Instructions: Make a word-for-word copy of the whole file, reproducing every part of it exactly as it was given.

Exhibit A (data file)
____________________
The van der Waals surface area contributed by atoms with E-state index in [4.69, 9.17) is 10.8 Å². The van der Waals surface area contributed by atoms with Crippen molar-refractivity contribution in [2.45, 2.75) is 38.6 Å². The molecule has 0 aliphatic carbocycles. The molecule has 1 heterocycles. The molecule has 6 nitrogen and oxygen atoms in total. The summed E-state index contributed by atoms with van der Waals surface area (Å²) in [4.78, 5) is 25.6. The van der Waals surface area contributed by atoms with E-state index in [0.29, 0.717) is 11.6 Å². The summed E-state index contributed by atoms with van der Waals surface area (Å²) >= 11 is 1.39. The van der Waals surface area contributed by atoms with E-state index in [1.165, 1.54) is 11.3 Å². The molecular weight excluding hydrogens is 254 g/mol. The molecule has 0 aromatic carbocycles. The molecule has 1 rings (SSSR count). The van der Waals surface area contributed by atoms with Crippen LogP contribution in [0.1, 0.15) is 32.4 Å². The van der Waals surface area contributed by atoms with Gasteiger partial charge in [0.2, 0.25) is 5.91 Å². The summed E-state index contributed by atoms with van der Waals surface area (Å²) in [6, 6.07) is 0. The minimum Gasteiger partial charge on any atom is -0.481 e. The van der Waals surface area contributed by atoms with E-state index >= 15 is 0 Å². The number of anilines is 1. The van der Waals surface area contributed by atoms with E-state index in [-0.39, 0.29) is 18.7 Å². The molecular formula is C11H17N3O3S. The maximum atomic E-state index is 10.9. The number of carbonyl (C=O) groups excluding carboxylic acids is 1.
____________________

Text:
The van der Waals surface area contributed by atoms with E-state index in [4.69, 9.17) is 10.8 Å². The van der Waals surface area contributed by atoms with Crippen molar-refractivity contribution in [2.45, 2.75) is 38.6 Å². The molecule has 0 aliphatic carbocycles. The molecule has 1 heterocycles. The molecule has 6 nitrogen and oxygen atoms in total. The summed E-state index contributed by atoms with van der Waals surface area (Å²) in [4.78, 5) is 25.6. The van der Waals surface area contributed by atoms with E-state index in [0.29, 0.717) is 11.6 Å². The summed E-state index contributed by atoms with van der Waals surface area (Å²) >= 11 is 1.39. The van der Waals surface area contributed by atoms with E-state index in [1.165, 1.54) is 11.3 Å². The molecular weight excluding hydrogens is 254 g/mol. The molecule has 0 aromatic carbocycles. The molecule has 1 rings (SSSR count). The van der Waals surface area contributed by atoms with Crippen LogP contribution in [0.1, 0.15) is 32.4 Å². The van der Waals surface area contributed by atoms with Gasteiger partial charge in [0.2, 0.25) is 5.91 Å². The summed E-state index contributed by atoms with van der Waals surface area (Å²) in [6, 6.07) is 0. The minimum Gasteiger partial charge on any atom is -0.481 e. The van der Waals surface area contributed by atoms with E-state index >= 15 is 0 Å². The number of anilines is 1. The van der Waals surface area contributed by atoms with E-state index in [-0.39, 0.29) is 18.7 Å². The molecular formula is C11H17N3O3S. The maximum atomic E-state index is 10.9. The number of carbonyl (C=O) groups excluding carboxylic acids is 1.